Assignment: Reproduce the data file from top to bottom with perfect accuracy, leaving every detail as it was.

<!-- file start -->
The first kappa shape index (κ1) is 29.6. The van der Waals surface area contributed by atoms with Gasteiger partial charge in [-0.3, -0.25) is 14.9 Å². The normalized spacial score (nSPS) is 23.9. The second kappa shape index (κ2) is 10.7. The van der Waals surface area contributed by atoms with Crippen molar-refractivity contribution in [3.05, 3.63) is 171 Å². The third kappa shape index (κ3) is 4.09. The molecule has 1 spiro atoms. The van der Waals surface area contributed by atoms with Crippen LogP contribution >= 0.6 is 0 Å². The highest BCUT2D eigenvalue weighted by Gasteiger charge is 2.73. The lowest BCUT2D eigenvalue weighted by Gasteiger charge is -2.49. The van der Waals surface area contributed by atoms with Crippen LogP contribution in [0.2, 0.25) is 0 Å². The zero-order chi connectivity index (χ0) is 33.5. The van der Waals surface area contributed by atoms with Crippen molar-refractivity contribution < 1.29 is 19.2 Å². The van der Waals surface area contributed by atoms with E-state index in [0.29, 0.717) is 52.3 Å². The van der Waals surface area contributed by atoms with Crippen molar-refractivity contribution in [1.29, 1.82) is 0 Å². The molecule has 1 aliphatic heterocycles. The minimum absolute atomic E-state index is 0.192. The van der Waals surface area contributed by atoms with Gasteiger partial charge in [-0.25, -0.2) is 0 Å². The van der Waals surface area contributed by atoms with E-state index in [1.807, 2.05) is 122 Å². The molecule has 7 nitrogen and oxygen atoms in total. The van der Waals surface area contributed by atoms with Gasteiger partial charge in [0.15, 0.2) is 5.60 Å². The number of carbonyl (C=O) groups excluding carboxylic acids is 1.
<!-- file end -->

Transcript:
The first kappa shape index (κ1) is 29.6. The van der Waals surface area contributed by atoms with Gasteiger partial charge in [-0.3, -0.25) is 14.9 Å². The normalized spacial score (nSPS) is 23.9. The second kappa shape index (κ2) is 10.7. The van der Waals surface area contributed by atoms with Crippen molar-refractivity contribution in [3.05, 3.63) is 171 Å². The third kappa shape index (κ3) is 4.09. The molecule has 1 spiro atoms. The van der Waals surface area contributed by atoms with Crippen LogP contribution >= 0.6 is 0 Å². The highest BCUT2D eigenvalue weighted by Gasteiger charge is 2.73. The lowest BCUT2D eigenvalue weighted by Gasteiger charge is -2.49. The van der Waals surface area contributed by atoms with Crippen LogP contribution in [0.2, 0.25) is 0 Å². The zero-order chi connectivity index (χ0) is 33.5. The van der Waals surface area contributed by atoms with Crippen molar-refractivity contribution < 1.29 is 19.2 Å². The van der Waals surface area contributed by atoms with E-state index in [0.29, 0.717) is 52.3 Å². The van der Waals surface area contributed by atoms with Crippen molar-refractivity contribution in [1.29, 1.82) is 0 Å². The molecule has 1 aliphatic heterocycles. The minimum absolute atomic E-state index is 0.192. The van der Waals surface area contributed by atoms with Gasteiger partial charge in [-0.25, -0.2) is 0 Å². The van der Waals surface area contributed by atoms with E-state index in [1.807, 2.05) is 122 Å². The molecule has 7 nitrogen and oxygen atoms in total. The van der Waals surface area contributed by atoms with Gasteiger partial charge in [0.15, 0.2) is 5.60 Å². The number of carbonyl (C=O) groups excluding carboxylic acids is 1.